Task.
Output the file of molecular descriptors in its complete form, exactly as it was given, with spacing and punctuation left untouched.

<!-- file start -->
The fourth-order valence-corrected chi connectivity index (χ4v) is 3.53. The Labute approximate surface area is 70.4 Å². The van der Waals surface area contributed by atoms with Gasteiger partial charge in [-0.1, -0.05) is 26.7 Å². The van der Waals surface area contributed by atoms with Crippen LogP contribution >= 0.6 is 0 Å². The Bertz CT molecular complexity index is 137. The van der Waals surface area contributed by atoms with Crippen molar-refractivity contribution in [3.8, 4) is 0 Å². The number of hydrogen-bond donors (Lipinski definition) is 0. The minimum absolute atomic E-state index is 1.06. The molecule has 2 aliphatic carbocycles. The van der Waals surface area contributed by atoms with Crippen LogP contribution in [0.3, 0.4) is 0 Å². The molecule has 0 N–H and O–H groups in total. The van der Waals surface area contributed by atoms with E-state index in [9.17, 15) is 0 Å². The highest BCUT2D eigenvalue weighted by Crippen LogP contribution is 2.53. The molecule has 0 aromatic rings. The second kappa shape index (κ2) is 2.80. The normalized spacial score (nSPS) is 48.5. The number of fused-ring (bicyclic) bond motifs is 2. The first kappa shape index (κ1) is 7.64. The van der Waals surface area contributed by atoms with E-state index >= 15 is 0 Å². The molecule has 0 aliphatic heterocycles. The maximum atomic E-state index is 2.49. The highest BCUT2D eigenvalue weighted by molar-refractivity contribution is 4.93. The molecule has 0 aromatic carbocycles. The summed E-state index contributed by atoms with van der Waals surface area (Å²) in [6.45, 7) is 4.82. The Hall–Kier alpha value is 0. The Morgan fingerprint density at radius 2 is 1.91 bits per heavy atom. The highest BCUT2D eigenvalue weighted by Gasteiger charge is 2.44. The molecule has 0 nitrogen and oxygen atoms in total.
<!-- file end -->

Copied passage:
The fourth-order valence-corrected chi connectivity index (χ4v) is 3.53. The Labute approximate surface area is 70.4 Å². The van der Waals surface area contributed by atoms with Gasteiger partial charge in [-0.1, -0.05) is 26.7 Å². The van der Waals surface area contributed by atoms with Crippen LogP contribution >= 0.6 is 0 Å². The Bertz CT molecular complexity index is 137. The van der Waals surface area contributed by atoms with Crippen molar-refractivity contribution in [3.8, 4) is 0 Å². The number of hydrogen-bond donors (Lipinski definition) is 0. The minimum absolute atomic E-state index is 1.06. The molecule has 2 aliphatic carbocycles. The van der Waals surface area contributed by atoms with Crippen LogP contribution in [0.3, 0.4) is 0 Å². The molecule has 0 N–H and O–H groups in total. The van der Waals surface area contributed by atoms with E-state index in [9.17, 15) is 0 Å². The highest BCUT2D eigenvalue weighted by Crippen LogP contribution is 2.53. The molecule has 0 aromatic rings. The second kappa shape index (κ2) is 2.80. The normalized spacial score (nSPS) is 48.5. The number of fused-ring (bicyclic) bond motifs is 2. The first kappa shape index (κ1) is 7.64. The van der Waals surface area contributed by atoms with E-state index >= 15 is 0 Å². The molecule has 0 aliphatic heterocycles. The maximum atomic E-state index is 2.49. The highest BCUT2D eigenvalue weighted by molar-refractivity contribution is 4.93. The molecule has 0 aromatic carbocycles. The summed E-state index contributed by atoms with van der Waals surface area (Å²) in [6.45, 7) is 4.82. The Hall–Kier alpha value is 0. The Morgan fingerprint density at radius 2 is 1.91 bits per heavy atom. The highest BCUT2D eigenvalue weighted by Gasteiger charge is 2.44. The molecule has 0 nitrogen and oxygen atoms in total.